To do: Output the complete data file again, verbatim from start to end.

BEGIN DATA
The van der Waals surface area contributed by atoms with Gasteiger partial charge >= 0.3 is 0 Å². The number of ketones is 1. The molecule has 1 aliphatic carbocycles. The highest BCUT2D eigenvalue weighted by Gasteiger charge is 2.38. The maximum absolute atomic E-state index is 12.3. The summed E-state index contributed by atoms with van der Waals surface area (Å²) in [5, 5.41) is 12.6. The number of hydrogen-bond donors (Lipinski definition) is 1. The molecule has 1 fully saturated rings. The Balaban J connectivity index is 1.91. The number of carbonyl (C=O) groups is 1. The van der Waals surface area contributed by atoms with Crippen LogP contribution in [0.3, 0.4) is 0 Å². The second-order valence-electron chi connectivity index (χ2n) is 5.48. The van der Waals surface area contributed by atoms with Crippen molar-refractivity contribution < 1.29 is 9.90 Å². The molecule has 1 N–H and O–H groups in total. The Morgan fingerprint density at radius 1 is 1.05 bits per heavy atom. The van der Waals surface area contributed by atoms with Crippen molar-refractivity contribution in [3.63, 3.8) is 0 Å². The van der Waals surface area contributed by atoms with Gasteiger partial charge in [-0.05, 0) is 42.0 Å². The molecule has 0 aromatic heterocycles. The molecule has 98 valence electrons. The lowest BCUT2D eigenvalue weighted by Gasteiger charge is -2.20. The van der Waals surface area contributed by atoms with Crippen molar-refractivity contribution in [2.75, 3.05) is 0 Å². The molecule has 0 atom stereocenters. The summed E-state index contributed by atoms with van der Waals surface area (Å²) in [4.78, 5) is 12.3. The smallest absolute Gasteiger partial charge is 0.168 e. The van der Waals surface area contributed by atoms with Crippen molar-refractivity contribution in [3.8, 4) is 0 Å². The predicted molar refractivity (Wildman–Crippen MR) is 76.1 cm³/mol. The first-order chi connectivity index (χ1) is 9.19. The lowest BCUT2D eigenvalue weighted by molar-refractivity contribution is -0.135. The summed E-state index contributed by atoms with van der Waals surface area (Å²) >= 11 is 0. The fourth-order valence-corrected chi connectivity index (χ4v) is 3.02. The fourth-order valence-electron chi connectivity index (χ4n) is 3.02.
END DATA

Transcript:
The van der Waals surface area contributed by atoms with Gasteiger partial charge >= 0.3 is 0 Å². The number of ketones is 1. The molecule has 1 aliphatic carbocycles. The highest BCUT2D eigenvalue weighted by Gasteiger charge is 2.38. The maximum absolute atomic E-state index is 12.3. The summed E-state index contributed by atoms with van der Waals surface area (Å²) in [5, 5.41) is 12.6. The number of hydrogen-bond donors (Lipinski definition) is 1. The molecule has 1 fully saturated rings. The Balaban J connectivity index is 1.91. The number of carbonyl (C=O) groups is 1. The van der Waals surface area contributed by atoms with Crippen LogP contribution in [0.3, 0.4) is 0 Å². The second-order valence-electron chi connectivity index (χ2n) is 5.48. The van der Waals surface area contributed by atoms with Crippen molar-refractivity contribution < 1.29 is 9.90 Å². The molecule has 1 N–H and O–H groups in total. The Morgan fingerprint density at radius 1 is 1.05 bits per heavy atom. The van der Waals surface area contributed by atoms with Crippen molar-refractivity contribution in [3.63, 3.8) is 0 Å². The van der Waals surface area contributed by atoms with Gasteiger partial charge in [-0.05, 0) is 42.0 Å². The molecule has 0 aromatic heterocycles. The molecule has 98 valence electrons. The lowest BCUT2D eigenvalue weighted by Gasteiger charge is -2.20. The van der Waals surface area contributed by atoms with Crippen molar-refractivity contribution in [2.75, 3.05) is 0 Å². The molecule has 0 atom stereocenters. The summed E-state index contributed by atoms with van der Waals surface area (Å²) in [4.78, 5) is 12.3. The smallest absolute Gasteiger partial charge is 0.168 e. The van der Waals surface area contributed by atoms with Crippen molar-refractivity contribution in [3.8, 4) is 0 Å². The predicted molar refractivity (Wildman–Crippen MR) is 76.1 cm³/mol. The first-order chi connectivity index (χ1) is 9.19. The lowest BCUT2D eigenvalue weighted by molar-refractivity contribution is -0.135. The summed E-state index contributed by atoms with van der Waals surface area (Å²) >= 11 is 0. The fourth-order valence-corrected chi connectivity index (χ4v) is 3.02. The fourth-order valence-electron chi connectivity index (χ4n) is 3.02.